#100DaysOfCode in Python Transcripts
Chapter: Days 97-99: Building JSON APIs
Lecture: Defining the API methods in Flask

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0:00 Now, we're going to do something that makes
0:02 my skin crawl a little bit.
0:03 We're going to write a ton of code into this one,
0:06 ginormous, what's going to become
0:07 a ginormous single file web app, yuk.
0:11 Afterwards, I'll refactor it in a way
0:14 that I think is much cleaner and simpler.
0:17 If you don't like the refactored one I do,
0:19 you can just stop with what we're going to do
0:21 this time around and leave it organized this way.
0:23 I think you'll find it to be a lot nicer.
0:25 Okay, so what is the goal of this particular video?
0:29 We're going to go in here, and we're going to define
0:32 7 API methods, the 7 that we talked about
0:35 at the beginning, and recall down here,
0:37 we saw how to do this.
0:38 We have some kind of route, some kind of HTTP verb.
0:43 These are very important in RESTful services.
0:45 We get the data; this, we're going to get
0:47 from the database in the end.
0:49 And, we're going to return just the JSON response
0:54 of that dictionary.
0:57 So, just to keep things movin' along,
0:59 I'm going to go down here, and I'm going to,
1:01 let's put these at the very bottom.
1:05 I'm going to paste in some stuff, and we'll talk about it.
1:10 These are not implementations.
1:12 These are just getting started.
1:13 So, the first one is going to be: find a particular user.
1:17 So, we want to have api/game/users.
1:21 And then, you'll put the name here.
1:23 So, api/game/users/{name}, /computer /jeff or /jennifer.
1:29 You say, whatever you want, there at the end,
1:30 and that becomes this argument, right here.
1:34 So, let's just do something like: return would find,
1:40 just to make sure everything's working.
1:42 We'll see.
1:44 So, we still got to put the details of what that means.
1:46 It turns out this one's quite simple.
1:48 Some are really easy, some, not so much.
1:50 So, what is the next one?
1:53 So, down here, we're going to create a user.
1:56 And, we're going to do an HTTP PUT to the user's collection.
2:00 Why?
2:01 Well, there's only two reasonable options, here.
2:03 GET, get is out.
2:05 Delete is obviously out.
2:06 PATCH, obviously, they're out.
2:07 But, POST or PUT, and if you think you can do the operation
2:12 again and again and it shouldn't affect the state
2:14 of the system, well then,
2:15 PUT is probably what you want to do
2:17 if you know where it goes.
2:18 So, it's kind of, we're creating the /user,
2:21 whatever we paste in here.
2:23 So, this is going to create a user,
2:24 and it's going to be interesting.
2:25 I'll just say, we'd create_user.
2:26 It's going to be interesting how we get to that data,
2:29 and that's not too hard.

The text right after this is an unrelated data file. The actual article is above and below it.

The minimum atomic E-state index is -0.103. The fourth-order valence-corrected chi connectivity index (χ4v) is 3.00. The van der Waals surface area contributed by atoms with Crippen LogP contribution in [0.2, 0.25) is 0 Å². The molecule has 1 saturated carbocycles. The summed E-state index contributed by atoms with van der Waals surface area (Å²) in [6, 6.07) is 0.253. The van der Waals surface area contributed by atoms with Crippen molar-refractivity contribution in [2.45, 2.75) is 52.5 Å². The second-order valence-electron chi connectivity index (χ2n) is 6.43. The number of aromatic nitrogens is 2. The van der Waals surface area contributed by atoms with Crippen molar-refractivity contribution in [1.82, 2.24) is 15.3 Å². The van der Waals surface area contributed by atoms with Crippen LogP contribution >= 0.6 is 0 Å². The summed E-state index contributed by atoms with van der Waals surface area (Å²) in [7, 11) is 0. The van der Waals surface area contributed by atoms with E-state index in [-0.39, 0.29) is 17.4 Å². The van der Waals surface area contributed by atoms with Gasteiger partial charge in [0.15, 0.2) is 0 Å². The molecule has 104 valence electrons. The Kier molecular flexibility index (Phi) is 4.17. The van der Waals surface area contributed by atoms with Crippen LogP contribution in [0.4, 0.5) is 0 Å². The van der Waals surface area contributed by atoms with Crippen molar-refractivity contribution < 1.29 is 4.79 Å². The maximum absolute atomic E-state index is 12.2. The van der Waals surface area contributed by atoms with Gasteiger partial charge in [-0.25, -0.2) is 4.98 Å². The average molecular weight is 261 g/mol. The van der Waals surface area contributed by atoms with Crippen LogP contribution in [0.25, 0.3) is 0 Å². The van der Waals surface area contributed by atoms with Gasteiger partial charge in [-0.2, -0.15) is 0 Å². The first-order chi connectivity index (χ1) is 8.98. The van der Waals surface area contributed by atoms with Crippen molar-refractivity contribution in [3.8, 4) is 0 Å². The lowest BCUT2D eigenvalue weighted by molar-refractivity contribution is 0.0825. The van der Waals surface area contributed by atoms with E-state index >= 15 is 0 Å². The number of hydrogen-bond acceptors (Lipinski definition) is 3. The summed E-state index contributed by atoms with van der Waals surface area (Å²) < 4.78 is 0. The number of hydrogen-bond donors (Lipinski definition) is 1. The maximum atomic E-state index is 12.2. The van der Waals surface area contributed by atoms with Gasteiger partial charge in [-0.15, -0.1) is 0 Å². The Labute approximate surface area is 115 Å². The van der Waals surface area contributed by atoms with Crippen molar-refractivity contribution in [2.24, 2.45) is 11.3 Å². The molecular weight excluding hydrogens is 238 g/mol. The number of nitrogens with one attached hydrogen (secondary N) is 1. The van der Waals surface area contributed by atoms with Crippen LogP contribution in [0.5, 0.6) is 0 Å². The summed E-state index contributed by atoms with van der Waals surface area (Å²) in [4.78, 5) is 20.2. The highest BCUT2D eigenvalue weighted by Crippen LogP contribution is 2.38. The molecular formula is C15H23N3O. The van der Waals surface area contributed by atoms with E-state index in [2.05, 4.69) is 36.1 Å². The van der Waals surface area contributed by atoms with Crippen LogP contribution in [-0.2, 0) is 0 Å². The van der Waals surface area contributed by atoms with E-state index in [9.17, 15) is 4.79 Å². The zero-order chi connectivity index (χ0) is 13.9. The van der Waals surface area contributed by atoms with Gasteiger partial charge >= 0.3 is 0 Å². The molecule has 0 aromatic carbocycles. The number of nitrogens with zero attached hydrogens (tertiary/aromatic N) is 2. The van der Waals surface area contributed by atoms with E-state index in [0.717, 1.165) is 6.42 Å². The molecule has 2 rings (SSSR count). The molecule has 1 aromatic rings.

2:32 Next, we're going to create a new game.
2:37 So, over here, we have game.
2:38 And then, you're going to just do a POST to game.
2:40 You don't know where the ID or the link
2:43 of that game is going to go.
2:44 So, we're using POST as opposed to here,
2:47 we know the name of the user we're creating,
2:48 which drives the URL.
2:49 That's the reason PUT.
2:50 You don't have to be this nuanced with the rest,
2:52 but this is the way I'm doin' it.
2:55 Next one up, we're just going to be able to get all the rules.
2:57 Remember, we want to be able to change the rules,
2:59 potentially, in the server and have all the clients
3:01 immediately adapt.
3:03 And, this is a read operation, so we're going to do a GET,
3:06 very, very straightforward.
3:08 We'll implement that momentarily.
3:11 Next step, we want to get the game status.
3:13 This is a read operation, so it's GET.
3:15 We have api/game, and then here, in this part,
3:18 we're going to do the game ID.
3:20 So, API/gameS223/status.
3:25 And, that's going to be passed in here,
3:27 and then we'll just say, almost there, with our methods.
3:32 So, the next thing we want to do is just get the top scores.
3:34 Again, this is a read operation.
3:36 So, we'll just return.
3:39 And finally, comes our most complicated
3:41 but also most important method.
3:44 Those often go together, don't they?
3:45 Called play_round.
3:48 And, because this is modifying, it's doing a POST.
3:51 That's not where it goes, so this one is,
3:53 it's ready to POST.
3:55 Okay, so we have all of these methods, here,
3:57 if I can get my little green helper thing
3:59 to get out of the way.
4:00 You notice that somewhere along the way,
4:03 it was detecting changes, and it said,
4:05 "A view mapping over ID.
4:06 "Existing end point: find_user."
4:11 That just happened 'cause I duplicated something
4:13 before I typed it in.
4:14 That happens, sometimes, when Flask gets into bug mode,
4:16 is you can be messin' with it, and if you put, like,
4:18 junk and you accidentally save it, it tries to reload.
4:21 But then, it detects some kind of error,
4:23 and if I actually take that away and save again,
4:26 it's, the process is gone, got to restart it.
4:30 Okay, so let's just test one of these:
4:39 would find user jeff.
4:40 How cool, huh?
4:41 And, it's workin' pretty well.
4:43 This works pretty well because this is a get operation,
4:45 but how do you test this users by doing a PUT operation
4:50 in the browser? Now, it's super easy.
4:51 So, we're going to employ Postman to configure
4:54 all this stuff for us.